Residents of the Four Corners are getting some relief from recent wildfires thanks to a plume of monsoonal moisture across the region.
A southerly flow of moisture coming out of Mexico and the tropics has set up around a large area of high pressure centered over the Plains.
This is the same ridge of high pressure responsible for the unrelenting heat over two-thirds of the country.
At any rate, daily bouts of showers and thunderstorms will continue through the weekend over the high spots of New Mexico, Arizona, Utah and Colorado as well as some of the lower elevations over eastern Colorado.
As Senior Meteorologist Kristina Pydynowski pointed out, "Gusty winds racing away from these thunderstorms could trigger massive dust storms across parts of the region."
These storms will bring much needed rain and an increase in humidity to areas ravaged by wildfires over the last several weeks.
Good news for residents outside of Colorado Springs as the Waldo Fire is up to 95% contained according to InciWeb.
This fire has become the most destructive fire in Colorado history with nearly 350 homes destroyed thus far.
Now, because of all the charred land, a flash flood potential exists should heavy thunderstorms move over the region. Heavy rainfall over the region could lead to dangerous flash flooding and potential debris flows downstream from the burn areas, especially into western and northwestern parts of Colorado Springs.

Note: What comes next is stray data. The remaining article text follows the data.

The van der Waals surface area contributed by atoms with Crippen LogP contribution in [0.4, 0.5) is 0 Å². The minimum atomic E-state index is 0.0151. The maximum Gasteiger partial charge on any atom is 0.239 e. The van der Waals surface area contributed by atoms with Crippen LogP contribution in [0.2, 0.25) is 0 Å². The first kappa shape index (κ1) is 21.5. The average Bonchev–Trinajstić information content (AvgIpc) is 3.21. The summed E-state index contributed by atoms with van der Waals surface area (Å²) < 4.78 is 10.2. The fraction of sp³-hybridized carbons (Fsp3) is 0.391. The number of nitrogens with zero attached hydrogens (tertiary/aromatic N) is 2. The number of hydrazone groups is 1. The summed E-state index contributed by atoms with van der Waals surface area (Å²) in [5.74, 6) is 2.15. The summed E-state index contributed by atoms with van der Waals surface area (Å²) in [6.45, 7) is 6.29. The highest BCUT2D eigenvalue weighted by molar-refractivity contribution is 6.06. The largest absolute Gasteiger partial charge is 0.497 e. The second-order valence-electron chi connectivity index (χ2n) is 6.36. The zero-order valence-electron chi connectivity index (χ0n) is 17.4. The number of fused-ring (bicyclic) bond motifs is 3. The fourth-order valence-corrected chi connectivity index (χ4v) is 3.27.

The second most destructive fire in history, the High Park Fire located to the west of Fort Collins has destroyed over 250 homes. However, the increase in humidity and thunderstorm activity has allowed firefighters to reach 100% containment.
Several other fires over Colorado are burning, but the spreading has slowed dramatically over the last few days thanks to the increase in moisture.
Additional moisture will stream into these charred and burning zones through the weekend keeping rain chances relatively high. Under these weather conditions, very little fire growth is expected.
Keep checking back with AccuWeather.com over the next few days for additional updates on the relief coming to areas devastated by wildfires.
Also see the AccuWeather.com Severe Weather Center for the latest flash flood watches and warnings over the Four Corners.
Heavy rain returning to the northern Plains will generate a renewed flood threat for the Red River.
The severe weather threat is winding down for the night after more than 20 reports of tornadoes through Sunday night.
Several tornadoes touched down from Oklahoma to Iowa, including near Wichita, Kan., and Oklahoma City, on Sunday.
Severe storms may erupt from Texas to Wisconsin on Monday as the storm system that spawned several tornadoes across the Plains on Saturday and Sunday shifts slowly to the east.
A slow-moving storm resulted in a week of below-normal temperatures that will likely continue into the week.
Smoke from fires in the Yucatan Peninsula will continue to affect parts of Texas and Louisiana for the first part of the week.
Southern Ohio (1814)
Tornado left only 1 of 1,000 trees standing in its two-mile wide path.
Tornado has 70 mile long track that ends in Kansas City suburb. 48 people died.
Alberta, Canada (1992)
Snowfall of 1-2" between Edmonton and Grand Prairie.